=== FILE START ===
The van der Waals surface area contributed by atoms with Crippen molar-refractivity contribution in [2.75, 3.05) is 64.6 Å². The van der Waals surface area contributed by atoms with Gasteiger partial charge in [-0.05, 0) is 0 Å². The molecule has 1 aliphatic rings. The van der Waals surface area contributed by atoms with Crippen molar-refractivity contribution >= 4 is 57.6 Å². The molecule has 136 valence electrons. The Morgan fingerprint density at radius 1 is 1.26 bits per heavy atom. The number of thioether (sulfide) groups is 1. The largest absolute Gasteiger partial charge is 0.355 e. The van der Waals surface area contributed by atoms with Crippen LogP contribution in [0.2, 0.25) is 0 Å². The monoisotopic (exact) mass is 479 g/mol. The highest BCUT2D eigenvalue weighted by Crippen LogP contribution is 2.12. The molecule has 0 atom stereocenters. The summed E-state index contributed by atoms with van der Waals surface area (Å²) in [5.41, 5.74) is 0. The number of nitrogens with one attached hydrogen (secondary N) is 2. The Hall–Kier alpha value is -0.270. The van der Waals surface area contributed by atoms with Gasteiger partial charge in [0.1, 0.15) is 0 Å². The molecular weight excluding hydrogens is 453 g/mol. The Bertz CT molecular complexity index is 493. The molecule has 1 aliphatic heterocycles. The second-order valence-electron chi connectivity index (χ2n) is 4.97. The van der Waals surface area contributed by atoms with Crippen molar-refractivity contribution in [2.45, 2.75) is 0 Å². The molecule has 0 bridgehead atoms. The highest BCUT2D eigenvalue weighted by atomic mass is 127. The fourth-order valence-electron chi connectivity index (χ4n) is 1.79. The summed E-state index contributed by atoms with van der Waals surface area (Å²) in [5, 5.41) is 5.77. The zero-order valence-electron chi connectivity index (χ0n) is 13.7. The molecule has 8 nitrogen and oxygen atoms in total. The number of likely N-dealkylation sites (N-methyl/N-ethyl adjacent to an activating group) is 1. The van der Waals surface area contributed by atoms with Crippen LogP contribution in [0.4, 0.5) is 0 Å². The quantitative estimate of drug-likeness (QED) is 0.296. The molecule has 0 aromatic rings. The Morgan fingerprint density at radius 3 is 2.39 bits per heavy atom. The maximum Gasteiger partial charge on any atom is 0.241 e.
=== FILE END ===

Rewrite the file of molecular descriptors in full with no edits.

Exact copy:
The van der Waals surface area contributed by atoms with Crippen molar-refractivity contribution in [2.75, 3.05) is 64.6 Å². The van der Waals surface area contributed by atoms with Gasteiger partial charge in [-0.05, 0) is 0 Å². The molecule has 1 aliphatic rings. The van der Waals surface area contributed by atoms with Crippen molar-refractivity contribution >= 4 is 57.6 Å². The molecule has 136 valence electrons. The Morgan fingerprint density at radius 1 is 1.26 bits per heavy atom. The number of thioether (sulfide) groups is 1. The largest absolute Gasteiger partial charge is 0.355 e. The van der Waals surface area contributed by atoms with Crippen LogP contribution in [0.2, 0.25) is 0 Å². The monoisotopic (exact) mass is 479 g/mol. The highest BCUT2D eigenvalue weighted by Crippen LogP contribution is 2.12. The molecule has 0 atom stereocenters. The summed E-state index contributed by atoms with van der Waals surface area (Å²) in [5.41, 5.74) is 0. The number of nitrogens with one attached hydrogen (secondary N) is 2. The Hall–Kier alpha value is -0.270. The van der Waals surface area contributed by atoms with Gasteiger partial charge in [0.1, 0.15) is 0 Å². The molecular weight excluding hydrogens is 453 g/mol. The Bertz CT molecular complexity index is 493. The molecule has 1 aliphatic heterocycles. The second-order valence-electron chi connectivity index (χ2n) is 4.97. The van der Waals surface area contributed by atoms with Crippen molar-refractivity contribution in [2.45, 2.75) is 0 Å². The molecule has 0 bridgehead atoms. The highest BCUT2D eigenvalue weighted by atomic mass is 127. The fourth-order valence-electron chi connectivity index (χ4n) is 1.79. The summed E-state index contributed by atoms with van der Waals surface area (Å²) in [5, 5.41) is 5.77. The zero-order valence-electron chi connectivity index (χ0n) is 13.7. The molecule has 8 nitrogen and oxygen atoms in total. The number of likely N-dealkylation sites (N-methyl/N-ethyl adjacent to an activating group) is 1. The van der Waals surface area contributed by atoms with Crippen LogP contribution in [0.4, 0.5) is 0 Å². The quantitative estimate of drug-likeness (QED) is 0.296. The molecule has 0 aromatic rings. The Morgan fingerprint density at radius 3 is 2.39 bits per heavy atom. The maximum Gasteiger partial charge on any atom is 0.241 e.